We bought several large, rubber mats and placed them under and around the baptistery tank. Once the baptism was ready to begin, our stage hands also placed several of these on our carpeted stage, creating a wide rubber mat walkway for everyone. We also had stage hands help with towel distributing.

  9. Ryan says:

    How did you drain it?

    • Charles says:

      It came with a threaded hole on the outside of the tank, near the bottom. They are made to accept piping by design. We simply found a fitting that would screw in and accept a drainage hose. Ours has a quick-release design and an on/off valve, so you simply put the hose on, clamp it down and release the water. There are many options as long as your threads match. Got the supplies from Tractor Supply. We ran the hose outside and drained it. Most all of it will drain without tipping the tank up, but not all of it.

  10. Brandon says:

    How many people will it fit inside? I need room for 3 people. Would that be possible?

  11. The one we use at my church has had up to 5 (two pastors, mom, dad, teen) in it. It looks like they made one the same size. For reference here’s a pic of one with four people in it.


    • Nette says:

      I noticed you’ve got a wired mic going to the tank in that picture. Do you not have one wireless that you could use instead?
      Great idea with the tank…

      • Paul Clifford says:

        The pastor has a wireless that he uses which you can see on his left ear and which we gaff tape to his shoulder (one of our members is related to a guy who invented a waterproof mic for surfing competitions), but when it comes to the people getting baptized (baptees? baptizees?), we can’t mic them all with wireless so we use a shotgun or the mic you see. I’ve never used that mic myself, so I don’t know which one it is off the top of my head.

        As you might guess, the pastor likes to bring up little pieces of their testimonies so that anyone watching gets the pieces that he wants to emphasize. That’s why both mics.

    • Ariel says:

      The link to the picture is no longer working

  12. Daniel says:

    What’s on the outer edge of the baptistry?

  13. Mary Jane says:

    I have looked for this on Tractor Supply’s website but can’t find it. What exactly is it? I’m assuming some type of food or water storage tank?

    • Charles says:

      They are a special order item in many Tractor Supply stores. Because of the large size, they often don’t keep many in stock. If you contact them, they will gladly help out.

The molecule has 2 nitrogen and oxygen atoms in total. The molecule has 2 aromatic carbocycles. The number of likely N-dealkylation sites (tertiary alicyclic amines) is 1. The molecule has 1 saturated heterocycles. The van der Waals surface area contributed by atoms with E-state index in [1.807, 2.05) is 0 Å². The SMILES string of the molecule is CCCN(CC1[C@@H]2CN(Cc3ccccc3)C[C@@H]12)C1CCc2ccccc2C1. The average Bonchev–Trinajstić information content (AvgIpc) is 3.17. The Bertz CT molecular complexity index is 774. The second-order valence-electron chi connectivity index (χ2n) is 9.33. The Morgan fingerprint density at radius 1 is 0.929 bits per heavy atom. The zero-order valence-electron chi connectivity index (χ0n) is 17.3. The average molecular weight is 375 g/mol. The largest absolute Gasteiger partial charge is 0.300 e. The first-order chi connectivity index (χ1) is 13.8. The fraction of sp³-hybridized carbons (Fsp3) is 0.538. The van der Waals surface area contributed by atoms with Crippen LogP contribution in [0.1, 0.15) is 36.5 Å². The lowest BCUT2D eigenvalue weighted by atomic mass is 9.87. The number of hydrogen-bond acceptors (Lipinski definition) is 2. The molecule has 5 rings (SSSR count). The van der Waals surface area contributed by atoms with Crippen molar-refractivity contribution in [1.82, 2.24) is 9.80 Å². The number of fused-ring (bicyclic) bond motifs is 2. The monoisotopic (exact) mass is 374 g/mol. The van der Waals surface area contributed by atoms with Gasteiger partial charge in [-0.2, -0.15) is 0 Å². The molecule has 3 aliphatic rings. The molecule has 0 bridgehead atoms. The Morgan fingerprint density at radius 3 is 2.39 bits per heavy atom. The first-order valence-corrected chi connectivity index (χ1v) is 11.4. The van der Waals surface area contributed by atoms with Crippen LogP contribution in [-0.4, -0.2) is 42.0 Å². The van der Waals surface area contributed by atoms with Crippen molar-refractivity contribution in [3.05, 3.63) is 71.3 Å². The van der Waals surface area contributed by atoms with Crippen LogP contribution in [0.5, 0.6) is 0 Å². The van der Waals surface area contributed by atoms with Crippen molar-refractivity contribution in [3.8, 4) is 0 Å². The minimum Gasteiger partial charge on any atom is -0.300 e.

14. Daniel says:

    How thick is the tank? I’m looking at a tank that’s 1/4″ thick and seems too thin to me…

  15. We’ve used ours every other month or so for 13 years without a problem. If you look at the portable swimming pools (with the blow up ring on top) they hold about the same amount of water and have a much thinner wall (just a few millimeters). Our church now owns four of these (including the original), so I’d say we’re satisfied with this solution.

    BTW, we tried the swimming pools for an outdoor baptism and abandoned that idea in favor of returning to these.


  16. Corey says:

    The picture above appears that the pool is clear (see-through)… Is is actually see-through ?

  17. Paul Clifford says:

    Look at the sides above the water. That’s the color of the plastic. It’s translucent, not transparent.

  18. Dwayne says:

    So the person being baptized do they squat kneel or what ? And is pastor inside with them or outside? Realy love the idea just trying to get all views. Thanks
    Dwayne Harbison
    Cathedral of Praise

  19. Nope. Person stands up. Pastor with them. I’ve seen 5 people in one at once (pastor, family of three, and worship pastor who helped the pastor). I guess if you’ve got someone who’s really tall they could kneel, but 6 1/2 feet tall and below should be fine.


  20. Steve Bryant says:

    How/where do you store it?

  21. It’s really light (when there’s no water in it). You can roll it on its side or even pick it up, although it’s a bit ungainly b/c of its size. For our original campus, we put them backstage (we use up to four at a time). For our satellite, we store it behind the church, upside down. That’s not ideal in all locations, but this one is a little rural, so it works fine.

  22. Seth says:

    How did you drain it when finished?

  23. There’s a drain plug at the bottom, you could siphon it out, or use a sump pump.

  24. Shane Ogle says:

    Excellent idea! We are definitely doing this! Thank you so much! One question… Where did you get the submersible baptistry heater?

  25. Raymond windsor says:

    This looks great what type of light do u have behind it to light it up and where can I find one I’m doing this I love the look

  26. Shane, I don’t know where the heater came from. I’m not sure the one we use is a “baptistry heater” per se, but some sort of submersible heater. It’s probably 3-4 feet long.

    Raymond, the picture isn’t from my church, but we use the same thing. I’d use a par can with a blue-green gel on it pointed from the back at the baptismal and I bet you get the same effect.